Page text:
EAMC gives update on COVID-19 statistics


Courtesy of EAMC


Last Friday, EAMC summarized the first five months since EAMC received its first patient with COVID-19.  Here’s a recap:

• On April 11, EAMC reached its first peak with 54 hospitalized patients

• For three straight days in early April, EAMC had 22 COVID patients on ventilators.

• By May 23, EAMC was down to 15 COVID hospitalizations, and just one on a ventilator.

• Between May 4 – July 4, EAMC averaged 21.48 COVID patients a day.

• On 54 of those 62 days, EAMC had four or fewer COVID patients on ventilators.

• On July 5, EAMC’s COVID-19 census rose from 34 to 41, and peaked at 62 on July 22.

• Between July 5 – Aug. 14, EAMC averaged 45.85 COVID patients a day.

• During that time, only 10 of 41 days saw EAMC with a daily COVID census under 40.

“After a high number of early cases requiring hospitalization, the statewide Safe-At-Home order resulted in a marked decrease in our numbers to much more manageable levels,” Michael Roberts, M.D., hospitalist and EAMC Chief of Staff stated. “Even after reopening the economy, we saw numbers of hospitalized patients maintain at a level in May and June that was much lower than our initial surge.”

Roberts explains the current resurgence. “As we get more comfortable being around one another, and as we fatigue of COVID-19 restrictions, numbers have increased again and have sustained at higher levels than we saw earlier in the pandemic.”

At EAMC, mortality levels have dropped to almost a third what they were in March and April. “Obviously, that’s great news,” said Ricardo Maldonado, M.D., infectious diseases specialist at EAMC. He added that it brings with it a separate set of concerns.  “The patients we are now able to save remain sick for quite a while and spend a long time on supplemental oxygen and have multiple medical needs. Because of the long stays associated with the sickest of the patients with COVID-19, it would not take many new cases to fill our COVID-19 medical floor and our ICU.”

For perspective on the seriousness of COVID-19, Maldonado points to the CDC’s annual list of the leading causes of death in the U.S. “Looking at the most recent report (2017, but published last year), COVID-19 would now be the third leading cause of death. We just passed 170,000 deaths from COVID-19, while accidents accounted for 169,936 deaths in 2017. Only heart disease and cancer are higher.”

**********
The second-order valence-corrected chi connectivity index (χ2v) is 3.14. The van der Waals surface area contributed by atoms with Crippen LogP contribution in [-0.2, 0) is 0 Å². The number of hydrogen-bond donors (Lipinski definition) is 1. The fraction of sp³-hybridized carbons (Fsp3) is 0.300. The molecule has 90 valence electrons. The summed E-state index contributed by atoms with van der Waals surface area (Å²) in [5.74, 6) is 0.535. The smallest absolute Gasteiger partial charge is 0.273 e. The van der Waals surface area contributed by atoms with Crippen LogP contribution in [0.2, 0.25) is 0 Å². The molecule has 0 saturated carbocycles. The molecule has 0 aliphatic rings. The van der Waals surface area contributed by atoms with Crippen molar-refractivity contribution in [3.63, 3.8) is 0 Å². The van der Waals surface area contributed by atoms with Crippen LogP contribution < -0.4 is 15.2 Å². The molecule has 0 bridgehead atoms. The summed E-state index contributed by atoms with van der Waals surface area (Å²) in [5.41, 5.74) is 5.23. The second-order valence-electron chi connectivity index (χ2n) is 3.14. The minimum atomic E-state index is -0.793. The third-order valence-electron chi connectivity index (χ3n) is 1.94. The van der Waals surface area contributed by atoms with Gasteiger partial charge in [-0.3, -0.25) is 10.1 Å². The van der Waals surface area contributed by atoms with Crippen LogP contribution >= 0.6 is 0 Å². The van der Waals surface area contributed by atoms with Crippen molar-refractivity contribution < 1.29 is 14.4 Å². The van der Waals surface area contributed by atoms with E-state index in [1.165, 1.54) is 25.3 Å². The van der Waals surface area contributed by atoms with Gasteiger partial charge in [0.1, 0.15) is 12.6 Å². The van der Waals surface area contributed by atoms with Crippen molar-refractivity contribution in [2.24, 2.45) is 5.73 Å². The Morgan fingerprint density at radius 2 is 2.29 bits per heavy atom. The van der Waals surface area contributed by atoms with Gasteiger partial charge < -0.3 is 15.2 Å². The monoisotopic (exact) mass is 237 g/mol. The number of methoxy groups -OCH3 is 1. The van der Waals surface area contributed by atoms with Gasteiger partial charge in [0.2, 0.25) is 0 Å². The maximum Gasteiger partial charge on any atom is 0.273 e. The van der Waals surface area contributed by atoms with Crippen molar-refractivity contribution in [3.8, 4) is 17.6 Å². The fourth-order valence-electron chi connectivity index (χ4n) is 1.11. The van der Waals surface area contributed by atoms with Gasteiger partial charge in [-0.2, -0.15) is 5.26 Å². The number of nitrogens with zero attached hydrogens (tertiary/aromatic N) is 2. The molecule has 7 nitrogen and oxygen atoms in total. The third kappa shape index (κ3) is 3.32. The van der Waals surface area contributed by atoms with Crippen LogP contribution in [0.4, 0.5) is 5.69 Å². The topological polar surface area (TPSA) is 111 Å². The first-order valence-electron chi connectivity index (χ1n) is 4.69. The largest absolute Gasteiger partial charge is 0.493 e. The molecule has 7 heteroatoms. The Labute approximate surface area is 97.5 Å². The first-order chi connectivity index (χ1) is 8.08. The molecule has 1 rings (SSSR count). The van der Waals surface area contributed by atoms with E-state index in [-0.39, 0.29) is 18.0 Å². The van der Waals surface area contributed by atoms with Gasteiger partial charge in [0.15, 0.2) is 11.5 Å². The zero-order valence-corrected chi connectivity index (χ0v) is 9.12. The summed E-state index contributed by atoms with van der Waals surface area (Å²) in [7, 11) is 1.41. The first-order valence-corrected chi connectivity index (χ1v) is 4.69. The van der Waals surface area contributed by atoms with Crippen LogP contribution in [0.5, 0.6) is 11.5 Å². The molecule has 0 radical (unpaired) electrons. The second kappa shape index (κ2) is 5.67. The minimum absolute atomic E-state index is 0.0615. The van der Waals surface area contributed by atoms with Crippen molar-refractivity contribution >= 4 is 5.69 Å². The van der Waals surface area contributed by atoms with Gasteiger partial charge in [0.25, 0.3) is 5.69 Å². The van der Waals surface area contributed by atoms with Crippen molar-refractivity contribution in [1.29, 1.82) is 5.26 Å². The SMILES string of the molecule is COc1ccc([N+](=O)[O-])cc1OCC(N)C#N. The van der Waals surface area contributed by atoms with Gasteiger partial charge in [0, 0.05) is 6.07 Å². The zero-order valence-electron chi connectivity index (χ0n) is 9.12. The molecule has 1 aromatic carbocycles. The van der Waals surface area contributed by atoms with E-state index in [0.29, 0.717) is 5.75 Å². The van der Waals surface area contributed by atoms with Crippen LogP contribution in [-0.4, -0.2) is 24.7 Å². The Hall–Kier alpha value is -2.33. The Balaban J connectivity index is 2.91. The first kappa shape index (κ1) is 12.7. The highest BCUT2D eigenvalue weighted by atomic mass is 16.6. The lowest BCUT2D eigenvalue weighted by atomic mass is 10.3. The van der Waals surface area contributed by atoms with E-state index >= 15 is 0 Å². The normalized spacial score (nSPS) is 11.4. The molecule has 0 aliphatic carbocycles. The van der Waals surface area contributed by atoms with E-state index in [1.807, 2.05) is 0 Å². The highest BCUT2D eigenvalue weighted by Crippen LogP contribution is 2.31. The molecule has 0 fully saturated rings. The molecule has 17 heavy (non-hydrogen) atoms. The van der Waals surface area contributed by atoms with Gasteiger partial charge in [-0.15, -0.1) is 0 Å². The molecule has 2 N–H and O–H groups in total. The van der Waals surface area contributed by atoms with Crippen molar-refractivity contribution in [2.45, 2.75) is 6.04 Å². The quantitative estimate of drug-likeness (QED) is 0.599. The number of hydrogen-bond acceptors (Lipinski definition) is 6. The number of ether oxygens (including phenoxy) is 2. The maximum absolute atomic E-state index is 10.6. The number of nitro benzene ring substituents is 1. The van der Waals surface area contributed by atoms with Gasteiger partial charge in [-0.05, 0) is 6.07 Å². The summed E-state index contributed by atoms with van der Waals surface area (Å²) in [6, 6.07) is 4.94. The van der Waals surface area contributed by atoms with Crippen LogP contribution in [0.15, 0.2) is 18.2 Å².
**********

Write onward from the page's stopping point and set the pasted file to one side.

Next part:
Roberts said strategies to limit the spread of COVID-19 remain the same. “Whenever possible, maintain at least 6 feet of space from people who are not from your household. When distancing is not possible, and any time you are indoors, wear a mask or cloth face covering. A simple surgical mask or multi-layer cloth face covering is adequate to decrease dispersion of respiratory droplets and therefore decrease the risk of transmission of the virus. Wash your hands frequently or use alcohol-based hand sanitizer.”


While the average number of COVID-19 hospitalizations per day was 45.85 between July 5 – Aug. 14, calls, testing and positive cases have mostly declined as a result of the mask mandate which went into effect July 16.  Here’s a look at some of the stats that stick out:

• Only 2 of the past 14 weekdays have resulted in more than 500 calls—both were Mondays.

• Aug. 10 saw 143 people tested at EAMC’s drive-thru test site.  That was the most of the past 13 days, but it would have been the second lowest of the preceding 12 days.

• In the past three weeks, the positivity rate at the EAMC drive-thru test site was a combined 13.9% (213 out of 1528). During the three weeks prior, the positivity rate was 18.5% (353 out of 1905).

“There are definitely some positive signs in here,” John Atkinson, EAMC spokesman said. “We had four days where we recorded single digits for the number of positive tests. If we could get more of those and avoid all of those high counts on Mondays, we would feel better. We will also feel better if we don’t experience another peak in hospitalizations in the next two to three weeks as a result of school starting back. And it’s not too early to mention that our Labor Day weekend plans need to be low-key.”


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